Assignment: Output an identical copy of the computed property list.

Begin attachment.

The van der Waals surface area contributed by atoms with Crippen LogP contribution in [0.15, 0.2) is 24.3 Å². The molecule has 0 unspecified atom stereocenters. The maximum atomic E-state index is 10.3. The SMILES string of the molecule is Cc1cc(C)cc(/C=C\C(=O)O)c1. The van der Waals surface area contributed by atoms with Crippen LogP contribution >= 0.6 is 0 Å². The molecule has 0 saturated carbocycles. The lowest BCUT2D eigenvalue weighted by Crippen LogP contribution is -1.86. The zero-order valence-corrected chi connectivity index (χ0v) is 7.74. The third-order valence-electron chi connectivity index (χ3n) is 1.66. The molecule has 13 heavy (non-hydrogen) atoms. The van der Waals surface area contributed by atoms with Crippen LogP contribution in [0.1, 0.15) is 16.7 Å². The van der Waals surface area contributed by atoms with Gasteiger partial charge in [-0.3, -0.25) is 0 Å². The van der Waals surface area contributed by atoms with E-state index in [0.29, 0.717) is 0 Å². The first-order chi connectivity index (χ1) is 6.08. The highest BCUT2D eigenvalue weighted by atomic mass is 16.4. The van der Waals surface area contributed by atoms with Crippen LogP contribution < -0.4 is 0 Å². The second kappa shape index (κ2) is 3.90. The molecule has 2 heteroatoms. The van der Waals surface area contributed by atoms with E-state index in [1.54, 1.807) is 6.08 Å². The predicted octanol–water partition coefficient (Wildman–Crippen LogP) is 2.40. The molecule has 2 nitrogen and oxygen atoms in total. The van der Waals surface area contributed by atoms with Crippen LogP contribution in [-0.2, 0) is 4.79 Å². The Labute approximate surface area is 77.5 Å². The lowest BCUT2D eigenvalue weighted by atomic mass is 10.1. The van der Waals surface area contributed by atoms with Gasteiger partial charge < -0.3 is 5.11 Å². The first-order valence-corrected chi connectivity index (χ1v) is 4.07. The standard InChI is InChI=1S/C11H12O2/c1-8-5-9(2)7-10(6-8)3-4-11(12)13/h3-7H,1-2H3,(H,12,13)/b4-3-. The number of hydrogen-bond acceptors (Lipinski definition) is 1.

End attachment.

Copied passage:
The van der Waals surface area contributed by atoms with Crippen LogP contribution in [0.15, 0.2) is 24.3 Å². The molecule has 0 unspecified atom stereocenters. The maximum atomic E-state index is 10.3. The SMILES string of the molecule is Cc1cc(C)cc(/C=C\C(=O)O)c1. The van der Waals surface area contributed by atoms with Crippen LogP contribution >= 0.6 is 0 Å². The molecule has 0 saturated carbocycles. The lowest BCUT2D eigenvalue weighted by Crippen LogP contribution is -1.86. The zero-order valence-corrected chi connectivity index (χ0v) is 7.74. The third-order valence-electron chi connectivity index (χ3n) is 1.66. The molecule has 13 heavy (non-hydrogen) atoms. The van der Waals surface area contributed by atoms with Crippen LogP contribution in [0.1, 0.15) is 16.7 Å². The van der Waals surface area contributed by atoms with Gasteiger partial charge in [-0.3, -0.25) is 0 Å². The van der Waals surface area contributed by atoms with E-state index in [0.29, 0.717) is 0 Å². The first-order chi connectivity index (χ1) is 6.08. The highest BCUT2D eigenvalue weighted by atomic mass is 16.4. The van der Waals surface area contributed by atoms with Crippen LogP contribution < -0.4 is 0 Å². The second kappa shape index (κ2) is 3.90. The molecule has 2 heteroatoms. The van der Waals surface area contributed by atoms with E-state index in [1.54, 1.807) is 6.08 Å². The predicted octanol–water partition coefficient (Wildman–Crippen LogP) is 2.40. The molecule has 2 nitrogen and oxygen atoms in total. The van der Waals surface area contributed by atoms with Crippen LogP contribution in [-0.2, 0) is 4.79 Å². The Labute approximate surface area is 77.5 Å². The lowest BCUT2D eigenvalue weighted by atomic mass is 10.1. The van der Waals surface area contributed by atoms with Gasteiger partial charge < -0.3 is 5.11 Å². The first-order valence-corrected chi connectivity index (χ1v) is 4.07. The standard InChI is InChI=1S/C11H12O2/c1-8-5-9(2)7-10(6-8)3-4-11(12)13/h3-7H,1-2H3,(H,12,13)/b4-3-. The number of hydrogen-bond acceptors (Lipinski definition) is 1.